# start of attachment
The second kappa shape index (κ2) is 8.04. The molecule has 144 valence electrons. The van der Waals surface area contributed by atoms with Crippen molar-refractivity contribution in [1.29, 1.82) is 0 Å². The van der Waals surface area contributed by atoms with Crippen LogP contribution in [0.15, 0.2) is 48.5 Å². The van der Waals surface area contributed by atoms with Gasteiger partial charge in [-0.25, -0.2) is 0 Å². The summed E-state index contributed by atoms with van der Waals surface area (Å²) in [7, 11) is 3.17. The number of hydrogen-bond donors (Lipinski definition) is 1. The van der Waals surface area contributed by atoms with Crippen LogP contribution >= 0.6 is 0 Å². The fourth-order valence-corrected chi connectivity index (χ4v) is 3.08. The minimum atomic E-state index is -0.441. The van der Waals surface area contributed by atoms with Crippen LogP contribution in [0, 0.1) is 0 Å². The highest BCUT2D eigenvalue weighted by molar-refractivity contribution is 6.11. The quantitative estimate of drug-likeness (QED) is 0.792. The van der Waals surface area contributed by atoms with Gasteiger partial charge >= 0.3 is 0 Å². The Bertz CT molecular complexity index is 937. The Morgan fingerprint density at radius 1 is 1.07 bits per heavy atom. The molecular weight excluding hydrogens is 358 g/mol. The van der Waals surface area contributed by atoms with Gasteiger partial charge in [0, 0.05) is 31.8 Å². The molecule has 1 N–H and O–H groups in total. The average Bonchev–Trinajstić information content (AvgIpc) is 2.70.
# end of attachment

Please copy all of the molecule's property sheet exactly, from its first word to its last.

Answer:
The second kappa shape index (κ2) is 8.04. The molecule has 144 valence electrons. The van der Waals surface area contributed by atoms with Crippen molar-refractivity contribution in [1.29, 1.82) is 0 Å². The van der Waals surface area contributed by atoms with Crippen LogP contribution in [0.15, 0.2) is 48.5 Å². The van der Waals surface area contributed by atoms with Gasteiger partial charge in [-0.25, -0.2) is 0 Å². The summed E-state index contributed by atoms with van der Waals surface area (Å²) in [7, 11) is 3.17. The number of hydrogen-bond donors (Lipinski definition) is 1. The van der Waals surface area contributed by atoms with Crippen LogP contribution >= 0.6 is 0 Å². The fourth-order valence-corrected chi connectivity index (χ4v) is 3.08. The minimum atomic E-state index is -0.441. The van der Waals surface area contributed by atoms with Crippen LogP contribution in [0, 0.1) is 0 Å². The highest BCUT2D eigenvalue weighted by molar-refractivity contribution is 6.11. The quantitative estimate of drug-likeness (QED) is 0.792. The van der Waals surface area contributed by atoms with Gasteiger partial charge >= 0.3 is 0 Å². The Bertz CT molecular complexity index is 937. The Morgan fingerprint density at radius 1 is 1.07 bits per heavy atom. The molecular weight excluding hydrogens is 358 g/mol. The van der Waals surface area contributed by atoms with Gasteiger partial charge in [0, 0.05) is 31.8 Å². The molecule has 1 N–H and O–H groups in total. The average Bonchev–Trinajstić information content (AvgIpc) is 2.70.